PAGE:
# A result on the neutrix composition of the delta function.

1 Introduction

In distribution theory, no meaning can be generally given to expressions of the form F(f (x)), where F and f are distributions. However, the compositions [delta](f) and [delta]'(f), where f = 0 is a surface in three-dimensional space, appear in wave propagation problems, see [2,3]. Furthermore, in physics, one finds the need to evaluate [[delta].sup.2] when calculating the transition rates of certain particle interaction (see ).

The technique of neglecting appropriately defined infinite quantities was devised by Hadamard, and the resulting finite value extracted from a divergent integral is referred to as the Hadamard finite part. In fact, his method can be regarded as a particular application of the neutrix calculus developed by van der Corput (see ).

Using the concepts of a neutrix and neutrix limit, the first author gave a general principle for the discarding of unwanted infinite quantities from asymptotic expansions, and this has been exploited particularly in connection with multiplication, convolution and composition of distributions, see [4,5]. Using Fisher's definition, Koh and Li gave meaning to [[delta].sup.r] and [([delta]').sup.r] for r = 2, 3,..., see , and the more general form [([[delta].sup.(s)(x)).sup.r] was considered by Kou and Fisher in . Recently the rth powers of the Dirac distribution and the Heaviside function for negative integers have been defined in  and , respectively.

In the following, we let D be the space of infinitely differentiable functions [phi] with compact support and let D[a, b] be the space of infinitely differentiable functions with support contained in the interval [a, b]. We let D' be the space of distributions defined on D and let D'[a, b] be the space of distributions defined on D[a, b]. Now let [rho](x) be a function in D having the following properties:

(i) [rho](x) = 0 for [absolute value of x] [greater than or equal to] 1,

(ii) [rho](x) [less than or equal to] 0,

(iii) [rho](x) = p(-x),

(iv) [[intergral].sup.1.sub.-1] [rho](x) dx = 1 .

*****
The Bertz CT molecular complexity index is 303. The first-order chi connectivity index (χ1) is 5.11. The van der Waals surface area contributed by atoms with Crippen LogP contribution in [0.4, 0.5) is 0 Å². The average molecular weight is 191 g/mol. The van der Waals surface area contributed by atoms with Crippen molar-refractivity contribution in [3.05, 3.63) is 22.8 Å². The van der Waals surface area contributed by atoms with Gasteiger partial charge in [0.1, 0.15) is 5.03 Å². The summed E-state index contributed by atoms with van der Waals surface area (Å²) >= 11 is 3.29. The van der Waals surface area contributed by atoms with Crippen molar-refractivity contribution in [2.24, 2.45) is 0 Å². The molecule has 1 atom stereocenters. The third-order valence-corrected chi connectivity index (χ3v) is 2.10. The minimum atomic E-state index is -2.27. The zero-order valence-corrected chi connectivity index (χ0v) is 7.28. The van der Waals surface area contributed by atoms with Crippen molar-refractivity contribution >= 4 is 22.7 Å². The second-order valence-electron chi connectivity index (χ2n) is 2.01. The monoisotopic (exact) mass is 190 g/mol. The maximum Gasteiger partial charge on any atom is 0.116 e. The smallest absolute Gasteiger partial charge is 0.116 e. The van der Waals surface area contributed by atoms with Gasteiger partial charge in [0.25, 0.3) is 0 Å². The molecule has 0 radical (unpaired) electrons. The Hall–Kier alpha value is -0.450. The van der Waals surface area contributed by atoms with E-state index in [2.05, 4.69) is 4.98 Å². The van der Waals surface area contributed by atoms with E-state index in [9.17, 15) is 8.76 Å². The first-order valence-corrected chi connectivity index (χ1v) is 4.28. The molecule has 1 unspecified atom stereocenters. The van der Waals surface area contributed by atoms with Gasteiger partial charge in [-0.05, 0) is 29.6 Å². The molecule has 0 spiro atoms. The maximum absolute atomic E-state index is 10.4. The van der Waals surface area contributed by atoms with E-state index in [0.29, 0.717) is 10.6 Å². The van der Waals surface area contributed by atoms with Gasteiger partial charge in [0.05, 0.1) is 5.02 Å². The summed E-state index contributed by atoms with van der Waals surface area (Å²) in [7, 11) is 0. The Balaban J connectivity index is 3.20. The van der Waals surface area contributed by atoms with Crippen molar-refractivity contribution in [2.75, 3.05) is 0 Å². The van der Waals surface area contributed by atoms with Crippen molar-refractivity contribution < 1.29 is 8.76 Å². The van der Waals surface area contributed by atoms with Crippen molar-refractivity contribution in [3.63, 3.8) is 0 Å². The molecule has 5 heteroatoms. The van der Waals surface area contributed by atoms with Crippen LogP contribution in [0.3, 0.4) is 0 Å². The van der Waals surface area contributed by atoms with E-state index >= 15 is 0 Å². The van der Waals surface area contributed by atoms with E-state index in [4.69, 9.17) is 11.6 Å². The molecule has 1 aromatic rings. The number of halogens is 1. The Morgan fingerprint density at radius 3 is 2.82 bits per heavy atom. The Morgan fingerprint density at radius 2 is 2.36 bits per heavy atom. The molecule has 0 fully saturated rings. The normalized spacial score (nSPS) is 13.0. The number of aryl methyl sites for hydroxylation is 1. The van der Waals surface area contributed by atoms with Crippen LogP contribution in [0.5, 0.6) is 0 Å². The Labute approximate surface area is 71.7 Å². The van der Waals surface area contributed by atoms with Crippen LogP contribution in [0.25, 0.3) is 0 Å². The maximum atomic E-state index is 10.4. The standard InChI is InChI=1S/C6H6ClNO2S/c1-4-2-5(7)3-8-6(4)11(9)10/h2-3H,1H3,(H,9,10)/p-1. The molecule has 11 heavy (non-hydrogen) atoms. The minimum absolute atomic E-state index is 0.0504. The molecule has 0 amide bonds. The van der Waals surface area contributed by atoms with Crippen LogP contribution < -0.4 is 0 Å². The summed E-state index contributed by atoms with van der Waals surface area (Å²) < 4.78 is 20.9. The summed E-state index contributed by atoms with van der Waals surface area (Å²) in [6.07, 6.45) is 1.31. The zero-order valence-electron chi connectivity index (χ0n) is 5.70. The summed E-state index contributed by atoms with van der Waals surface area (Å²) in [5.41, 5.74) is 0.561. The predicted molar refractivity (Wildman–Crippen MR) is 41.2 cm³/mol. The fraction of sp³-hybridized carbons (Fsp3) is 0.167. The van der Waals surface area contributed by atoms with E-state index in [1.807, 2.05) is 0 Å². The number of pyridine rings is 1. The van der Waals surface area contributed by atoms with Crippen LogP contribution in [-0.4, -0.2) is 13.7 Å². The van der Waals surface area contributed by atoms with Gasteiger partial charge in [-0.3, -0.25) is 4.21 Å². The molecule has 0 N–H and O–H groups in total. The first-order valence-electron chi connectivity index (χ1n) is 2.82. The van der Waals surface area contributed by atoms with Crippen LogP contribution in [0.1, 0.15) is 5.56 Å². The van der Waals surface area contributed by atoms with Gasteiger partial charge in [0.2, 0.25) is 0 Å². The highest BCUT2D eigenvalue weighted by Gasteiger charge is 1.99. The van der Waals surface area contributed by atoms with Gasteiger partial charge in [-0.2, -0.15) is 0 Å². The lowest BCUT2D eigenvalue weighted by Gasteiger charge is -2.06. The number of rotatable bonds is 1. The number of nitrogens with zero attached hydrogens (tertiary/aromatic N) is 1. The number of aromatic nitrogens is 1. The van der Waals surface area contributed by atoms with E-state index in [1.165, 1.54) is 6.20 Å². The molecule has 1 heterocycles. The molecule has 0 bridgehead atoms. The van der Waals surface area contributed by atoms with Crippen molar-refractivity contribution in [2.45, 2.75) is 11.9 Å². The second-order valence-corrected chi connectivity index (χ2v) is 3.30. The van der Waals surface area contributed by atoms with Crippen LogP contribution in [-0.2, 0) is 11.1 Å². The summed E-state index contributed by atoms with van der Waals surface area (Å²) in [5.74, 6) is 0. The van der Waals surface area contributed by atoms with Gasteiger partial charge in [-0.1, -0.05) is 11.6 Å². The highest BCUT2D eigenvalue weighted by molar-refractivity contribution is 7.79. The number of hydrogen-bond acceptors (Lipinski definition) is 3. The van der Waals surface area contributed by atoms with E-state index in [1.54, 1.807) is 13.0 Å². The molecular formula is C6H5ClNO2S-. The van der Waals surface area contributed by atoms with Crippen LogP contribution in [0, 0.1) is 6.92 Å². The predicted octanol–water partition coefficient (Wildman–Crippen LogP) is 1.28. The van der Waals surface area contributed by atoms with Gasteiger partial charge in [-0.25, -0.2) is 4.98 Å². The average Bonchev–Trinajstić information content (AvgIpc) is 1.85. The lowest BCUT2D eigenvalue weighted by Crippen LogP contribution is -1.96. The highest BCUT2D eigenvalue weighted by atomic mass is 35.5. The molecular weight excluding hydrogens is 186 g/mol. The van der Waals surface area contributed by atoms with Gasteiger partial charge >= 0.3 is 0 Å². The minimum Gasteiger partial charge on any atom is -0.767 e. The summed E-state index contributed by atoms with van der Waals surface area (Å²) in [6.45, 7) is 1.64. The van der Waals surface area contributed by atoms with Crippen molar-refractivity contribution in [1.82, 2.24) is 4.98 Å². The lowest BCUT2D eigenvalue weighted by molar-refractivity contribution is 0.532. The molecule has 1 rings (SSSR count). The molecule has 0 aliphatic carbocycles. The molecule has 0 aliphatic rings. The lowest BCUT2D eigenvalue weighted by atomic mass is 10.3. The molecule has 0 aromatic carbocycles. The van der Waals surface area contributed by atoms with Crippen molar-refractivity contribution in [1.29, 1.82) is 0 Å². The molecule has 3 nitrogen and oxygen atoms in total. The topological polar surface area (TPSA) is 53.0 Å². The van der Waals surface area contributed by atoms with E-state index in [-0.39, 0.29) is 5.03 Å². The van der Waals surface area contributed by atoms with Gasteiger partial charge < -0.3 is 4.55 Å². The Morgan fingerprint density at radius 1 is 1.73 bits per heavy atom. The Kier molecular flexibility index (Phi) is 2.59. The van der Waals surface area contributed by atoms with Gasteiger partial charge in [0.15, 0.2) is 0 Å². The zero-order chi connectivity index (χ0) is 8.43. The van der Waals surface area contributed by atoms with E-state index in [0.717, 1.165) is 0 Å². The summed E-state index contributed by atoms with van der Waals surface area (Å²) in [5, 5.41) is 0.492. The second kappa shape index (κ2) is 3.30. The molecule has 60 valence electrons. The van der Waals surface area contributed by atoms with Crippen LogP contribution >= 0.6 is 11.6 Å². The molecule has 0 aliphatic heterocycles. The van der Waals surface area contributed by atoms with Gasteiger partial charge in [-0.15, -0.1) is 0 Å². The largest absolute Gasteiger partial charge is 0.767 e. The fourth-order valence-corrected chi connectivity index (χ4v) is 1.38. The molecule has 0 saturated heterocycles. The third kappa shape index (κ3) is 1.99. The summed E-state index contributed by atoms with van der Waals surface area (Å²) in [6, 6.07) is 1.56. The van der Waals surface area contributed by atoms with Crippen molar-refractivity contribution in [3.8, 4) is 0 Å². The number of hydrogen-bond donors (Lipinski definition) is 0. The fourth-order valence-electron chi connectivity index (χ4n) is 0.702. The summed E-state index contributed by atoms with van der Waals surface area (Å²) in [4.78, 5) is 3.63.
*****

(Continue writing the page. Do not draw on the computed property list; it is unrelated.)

Putting [[delta].sub.n](x) = n[rho](nx) for n = 1, 2,..., it follows that {[[delta].sub.n](x)} is a regular sequence of infinitely differentiable functions converging to the Dirac delta-function [delta](x). Further, if F is a distribution in D' and [F.sub.n](x) = <(F(x - t), [[delta].sub.n](x))>, then {[F.sub.n](x)} is a regular sequence of infinitely differentiable functions converging to F(x).

Now let f(x) be an infinitely differentiable function having a single simple root at the point x = [x.sub.0]. Gel'fand and Shilov defined the distribution [[delta].sup.(r)] (f(x)) by the equation

[MATHEMATICAL EXPRESSION NOT REPRODUCIBLE IN ASCII]

for r = 0,1, 2,..., see .

In order to give a more general definition for the composition of distributions, the following definition for the neutrix composition of distributions was given in  and was originally called the composition of distributions.

Definition 1.1. Let F be a distribution in D' and let f be a locally summable function. We say that the neutrix composition F(/(x)) exists and is equal to h on the open interval (a, b) if

[MATHEMATICAL EXPRESSION NOT REPRODUCIBLE IN ASCII]

for all [phi] in D[a, b], where [F.sub.n](x) = F(x) * [[delta].sub.n](x) for n = 1, 2,... and N is the neutrix, see , having domain N' the positive integers and range N" the real numbers, with negligible functions which are finite linear sums of the functions

[n.sup.[lambda]] [ln.sup.r-1] n, [ln.sup.r] n : [lambda] > 0, r = 1, 2,...

and all functions which converge to zero in the usual sense as n tends to infinity.

In particular, we say that the composition F(f(x)) exists and is equal to h on the open interval (a, b) if

[MATHEMATICAL EXPRESSION NOT REPRODUCIBLE IN ASCII]

for all [phi] in D[a, b].

Note that taking the neutrix limit of a function f(n) is equivalent to taking the usual limit of Hadamard's finite part of f(n).

The following theorems were proved in [6, 7, 12] respectively.

Theorem 1.2. The neutrix composition [[delta].sup.(s)](sgn x [[absolute value of x].sup.[lambda]]) exists and [[delta].sup.(s)](sgn x [[absolute value of x].sup.[lambda]]) = 0

for s = 0, 1, 2, ... and (s + 1)[lambda] = 1, 3, ... and

[MATHEMATICAL EXPRESSION NOT REPRODUCIBLE IN ASCII]

for s = 0,1, 2,... and (s + 1)[lambda] = 2, 4,....

Theorem 1.3. The neutrix composition [[delta].sup.(rs-m)] [[x.sup.1/r.sub.+]/(1 + [x.sup.1/r.sub.+])] exists and [MATHEMATICAL EXPRESSION NOT REPRODUCIBLE IN ASCII],

for r, s = 1, 2,... and m = 1, 2,..., rs, where

[MATHEMATICAL EXPRESSION NOT REPRODUCIBLE IN ASCII]

if rs - m + 1 < rk + r. In particular, we have

[delta][[x.sup.1/r.sub.+]/(1 + [x.sup.1/r.sub.+])] = 0

for r = 2, 3, ... and

[delta][[x.sub.+]/(1 + [x.sub.+])] = 1/2 [delta](x).

Theorem 1.4. The neutrix composition [[delta].sup.(s)] [[ln.sup.r] (1 + [x.sup.1/r.sub.+])] exists and [MATHEMATICAL EXPRESSION NOT REPRODUCIBLE IN ASCII]

for s = 0, 1 , 2, ... and r = 1, 2, ....

2 Main Results

We now need the following lemma, which can be easily proved by induction. Lemma 2.1. We have

[MATHEMATICAL EXPRESSION NOT REPRODUCIBLE IN ASCII]

and